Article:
Friday, February 08, 2002

Shelter researches scope of abuse




By Tish Williams
Enquirer Contributor

        LEBANON — A comprehensive effort is under way to assess domestic violence in fast-growing Warren County and to create a countywide plan for family violence prevention.

[photo] Sandy Smooth of Family Children First (left), Janet Hoffman of Abuse and Rape Crisis Shelter, and Laura Sutherlan of Warren County Juvenile Court prepare for an educational program promoted by the shelter.
(Michael Snyder photo)
| ZOOM |
        “We intend to research every possible aspect of family abuse,” said Janet Hoffman, executive director of the Abuse and Rape Crisis Shelter in Warren County. “Everything from investigation of existing services and examination of root causes of partner, child and elder abuse, to recommendations and solutions.”

        The project, which began late last year, is funded through a $100,000 grant from the Anthem Foundation. A 30-member steering committee includes representatives from local and county government, law enforcement, justice system, social service agencies, education, business and clergy.

        Mrs. Hoffman said the data-gathering in relation to domestic violence is needed because of the rapid growth in Warren, the state's second-fastest-growing county.

        “We're just trying to get a grasp on what is happening ... things are changing so much,” she said.

        The crisis shelter was founded by a grassroots citizens' group in 1984. Mrs. Hoffman, a Dayton native with degrees from the University of Dayton and Central Michigan University, came to the shelter 15 years ago after directing a domestic violence shelter and sexual assault program in upstate New York.

        Last year, 130 women and their children were housed in the agency's 13-bed shelter, where they can reside for up to 30 days. During that time, they receive counseling and other help in resolving their problems and assistance in finding housing.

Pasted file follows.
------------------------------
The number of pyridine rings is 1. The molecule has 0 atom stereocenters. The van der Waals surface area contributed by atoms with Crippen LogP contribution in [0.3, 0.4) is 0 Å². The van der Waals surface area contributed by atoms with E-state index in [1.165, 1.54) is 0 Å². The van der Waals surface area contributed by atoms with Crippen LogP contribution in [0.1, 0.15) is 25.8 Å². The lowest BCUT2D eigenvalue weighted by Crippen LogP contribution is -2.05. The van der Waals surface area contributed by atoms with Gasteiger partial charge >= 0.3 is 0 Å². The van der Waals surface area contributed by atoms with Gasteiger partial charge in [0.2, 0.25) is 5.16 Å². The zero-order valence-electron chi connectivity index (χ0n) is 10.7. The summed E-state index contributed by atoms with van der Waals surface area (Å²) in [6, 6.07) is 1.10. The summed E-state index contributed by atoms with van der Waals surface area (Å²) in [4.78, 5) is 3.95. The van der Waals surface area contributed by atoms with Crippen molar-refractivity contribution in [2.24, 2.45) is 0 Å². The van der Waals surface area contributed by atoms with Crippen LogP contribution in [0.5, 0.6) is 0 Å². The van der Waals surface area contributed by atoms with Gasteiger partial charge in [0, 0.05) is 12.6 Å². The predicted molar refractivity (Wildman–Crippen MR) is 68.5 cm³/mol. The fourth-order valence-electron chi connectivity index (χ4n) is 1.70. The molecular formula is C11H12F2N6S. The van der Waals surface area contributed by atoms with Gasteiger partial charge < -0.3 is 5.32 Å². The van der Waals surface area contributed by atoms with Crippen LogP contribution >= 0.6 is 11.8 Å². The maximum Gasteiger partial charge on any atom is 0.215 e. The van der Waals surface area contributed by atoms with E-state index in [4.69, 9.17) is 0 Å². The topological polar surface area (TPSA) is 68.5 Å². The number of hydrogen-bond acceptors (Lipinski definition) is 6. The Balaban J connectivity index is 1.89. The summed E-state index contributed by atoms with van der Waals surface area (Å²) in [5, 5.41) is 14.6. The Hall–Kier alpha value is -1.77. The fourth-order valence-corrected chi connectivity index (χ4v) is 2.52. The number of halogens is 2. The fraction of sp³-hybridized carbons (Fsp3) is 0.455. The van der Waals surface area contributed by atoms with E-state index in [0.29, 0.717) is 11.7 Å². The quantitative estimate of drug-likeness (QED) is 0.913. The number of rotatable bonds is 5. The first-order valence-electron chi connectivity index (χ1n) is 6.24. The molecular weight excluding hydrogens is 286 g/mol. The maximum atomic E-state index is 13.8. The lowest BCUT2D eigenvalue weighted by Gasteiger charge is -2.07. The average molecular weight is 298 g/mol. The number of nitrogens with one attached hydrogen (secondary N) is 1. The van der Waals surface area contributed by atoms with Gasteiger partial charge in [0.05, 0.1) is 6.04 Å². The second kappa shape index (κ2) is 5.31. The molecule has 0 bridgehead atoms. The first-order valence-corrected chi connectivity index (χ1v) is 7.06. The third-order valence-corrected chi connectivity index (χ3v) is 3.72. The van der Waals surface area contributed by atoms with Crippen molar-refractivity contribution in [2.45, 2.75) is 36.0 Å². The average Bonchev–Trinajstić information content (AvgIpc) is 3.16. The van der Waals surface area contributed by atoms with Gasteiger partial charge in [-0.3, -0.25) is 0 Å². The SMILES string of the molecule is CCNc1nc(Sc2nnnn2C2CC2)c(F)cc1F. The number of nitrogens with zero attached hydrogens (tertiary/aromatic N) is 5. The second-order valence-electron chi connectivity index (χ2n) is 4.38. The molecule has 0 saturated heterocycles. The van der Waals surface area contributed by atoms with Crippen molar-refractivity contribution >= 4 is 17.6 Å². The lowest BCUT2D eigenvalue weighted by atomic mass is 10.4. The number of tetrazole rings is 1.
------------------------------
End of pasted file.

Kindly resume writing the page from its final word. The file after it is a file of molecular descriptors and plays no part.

“We work closely with county courts and social service agencies,” Mrs. Hoffman said.

        The agency also conducts group therapy for 125 men whose problems range from alcohol and drug abuse to anger management and other kinds of problems. Mrs. Hoffman said there is counseling for women and also a therapeutic children's program which also involves their mothers.

        Education programs are also offered. “We also go into Warren County schools with a program for children and teens. They need to know how to recognize abuse and what to do about it. They need to know it is not acceptable behavior.”

        Shelter services are provided by 14 full- and part-time employees. Mrs. Hoffman said volunteers are important to the shelter, which operates on a $500,000 annual budget.

        For information about volunteering or shelter services, call 513-695-2435. If you are an abuse victim, call the rape crisis hotline, (888) 860-4084.

       



Baptists won't boycott city
Senate panel OKs Bunning for bench
Tax called too high for suburbs
Banks schedule may move back
PTO treasurer expected to surrender to police
Asparagus cans sold in Ky., Ind. recalled
Dowlin heads to meeting in D.C.
Man jailed after I-75 chase, crash
Mental-health tax hike could be 18%
New city panel hosts performers
Poll: Yes to school rebuilding
Roach hiring could be voted on
Signing interpreters help juror to do duty
Tristate A.M. Report
CROWLEY: Ky. Politics
HOWARD: Some Good News
RADEL: Armed robbery
Envisioning Warren's future
Man who beat teen-ager sentenced after plea deal
- Shelter researches scope of abuse
Site for hospital location rejected
More charter school sponsorship urged
Chief quits after 1 day on the job
Mardi Gras a go, but police keeping tight rein
Merchants mull over Monmouth